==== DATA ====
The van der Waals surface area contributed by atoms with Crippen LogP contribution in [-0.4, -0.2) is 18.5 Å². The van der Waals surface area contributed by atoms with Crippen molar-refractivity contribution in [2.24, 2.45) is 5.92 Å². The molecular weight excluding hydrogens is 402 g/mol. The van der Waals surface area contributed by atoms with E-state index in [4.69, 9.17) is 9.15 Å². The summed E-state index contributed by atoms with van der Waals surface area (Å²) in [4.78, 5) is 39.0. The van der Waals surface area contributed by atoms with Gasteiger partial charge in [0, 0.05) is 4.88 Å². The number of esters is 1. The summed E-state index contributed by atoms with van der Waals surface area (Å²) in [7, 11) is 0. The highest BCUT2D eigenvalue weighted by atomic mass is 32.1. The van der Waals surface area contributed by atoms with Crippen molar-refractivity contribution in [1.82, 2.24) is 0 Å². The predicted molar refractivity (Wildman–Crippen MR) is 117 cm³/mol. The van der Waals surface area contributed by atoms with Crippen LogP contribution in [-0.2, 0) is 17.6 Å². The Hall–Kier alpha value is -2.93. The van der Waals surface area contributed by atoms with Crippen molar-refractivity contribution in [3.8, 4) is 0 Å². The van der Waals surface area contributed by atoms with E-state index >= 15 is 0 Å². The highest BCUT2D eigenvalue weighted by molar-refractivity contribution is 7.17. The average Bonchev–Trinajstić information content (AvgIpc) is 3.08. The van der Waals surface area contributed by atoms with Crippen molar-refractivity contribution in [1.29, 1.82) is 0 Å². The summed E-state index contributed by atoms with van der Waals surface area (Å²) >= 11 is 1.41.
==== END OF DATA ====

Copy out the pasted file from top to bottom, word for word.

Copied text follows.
The van der Waals surface area contributed by atoms with Crippen LogP contribution in [-0.4, -0.2) is 18.5 Å². The van der Waals surface area contributed by atoms with Crippen molar-refractivity contribution in [2.24, 2.45) is 5.92 Å². The molecular weight excluding hydrogens is 402 g/mol. The van der Waals surface area contributed by atoms with E-state index in [4.69, 9.17) is 9.15 Å². The summed E-state index contributed by atoms with van der Waals surface area (Å²) in [4.78, 5) is 39.0. The van der Waals surface area contributed by atoms with Gasteiger partial charge in [0, 0.05) is 4.88 Å². The number of esters is 1. The summed E-state index contributed by atoms with van der Waals surface area (Å²) in [7, 11) is 0. The highest BCUT2D eigenvalue weighted by atomic mass is 32.1. The van der Waals surface area contributed by atoms with Crippen molar-refractivity contribution in [1.82, 2.24) is 0 Å². The predicted molar refractivity (Wildman–Crippen MR) is 117 cm³/mol. The van der Waals surface area contributed by atoms with Crippen LogP contribution in [-0.2, 0) is 17.6 Å². The Hall–Kier alpha value is -2.93. The van der Waals surface area contributed by atoms with Crippen molar-refractivity contribution in [3.8, 4) is 0 Å². The van der Waals surface area contributed by atoms with E-state index >= 15 is 0 Å². The highest BCUT2D eigenvalue weighted by molar-refractivity contribution is 7.17. The average Bonchev–Trinajstić information content (AvgIpc) is 3.08. The van der Waals surface area contributed by atoms with Crippen molar-refractivity contribution in [1.29, 1.82) is 0 Å². The summed E-state index contributed by atoms with van der Waals surface area (Å²) >= 11 is 1.41.